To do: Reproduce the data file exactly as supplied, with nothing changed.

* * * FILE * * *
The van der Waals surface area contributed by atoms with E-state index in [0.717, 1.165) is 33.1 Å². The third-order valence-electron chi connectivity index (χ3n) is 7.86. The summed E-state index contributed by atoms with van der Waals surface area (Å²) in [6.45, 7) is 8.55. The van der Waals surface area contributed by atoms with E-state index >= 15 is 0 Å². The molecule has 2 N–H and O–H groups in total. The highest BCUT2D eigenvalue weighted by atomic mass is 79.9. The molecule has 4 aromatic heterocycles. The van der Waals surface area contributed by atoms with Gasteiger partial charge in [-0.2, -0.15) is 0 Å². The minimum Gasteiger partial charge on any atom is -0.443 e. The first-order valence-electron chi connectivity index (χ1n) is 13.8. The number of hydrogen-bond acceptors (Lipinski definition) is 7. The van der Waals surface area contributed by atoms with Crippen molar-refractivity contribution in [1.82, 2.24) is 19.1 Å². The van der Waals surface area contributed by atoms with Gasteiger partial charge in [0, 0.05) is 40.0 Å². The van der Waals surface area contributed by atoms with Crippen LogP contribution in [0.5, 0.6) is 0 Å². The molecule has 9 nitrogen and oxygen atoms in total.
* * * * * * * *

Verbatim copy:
The van der Waals surface area contributed by atoms with E-state index in [0.717, 1.165) is 33.1 Å². The third-order valence-electron chi connectivity index (χ3n) is 7.86. The summed E-state index contributed by atoms with van der Waals surface area (Å²) in [6.45, 7) is 8.55. The van der Waals surface area contributed by atoms with E-state index >= 15 is 0 Å². The molecule has 2 N–H and O–H groups in total. The highest BCUT2D eigenvalue weighted by atomic mass is 79.9. The molecule has 4 aromatic heterocycles. The van der Waals surface area contributed by atoms with Gasteiger partial charge in [-0.2, -0.15) is 0 Å². The minimum Gasteiger partial charge on any atom is -0.443 e. The first-order valence-electron chi connectivity index (χ1n) is 13.8. The number of hydrogen-bond acceptors (Lipinski definition) is 7. The van der Waals surface area contributed by atoms with Crippen molar-refractivity contribution in [1.82, 2.24) is 19.1 Å². The van der Waals surface area contributed by atoms with Gasteiger partial charge in [0, 0.05) is 40.0 Å². The van der Waals surface area contributed by atoms with Crippen LogP contribution in [0.5, 0.6) is 0 Å². The molecule has 9 nitrogen and oxygen atoms in total.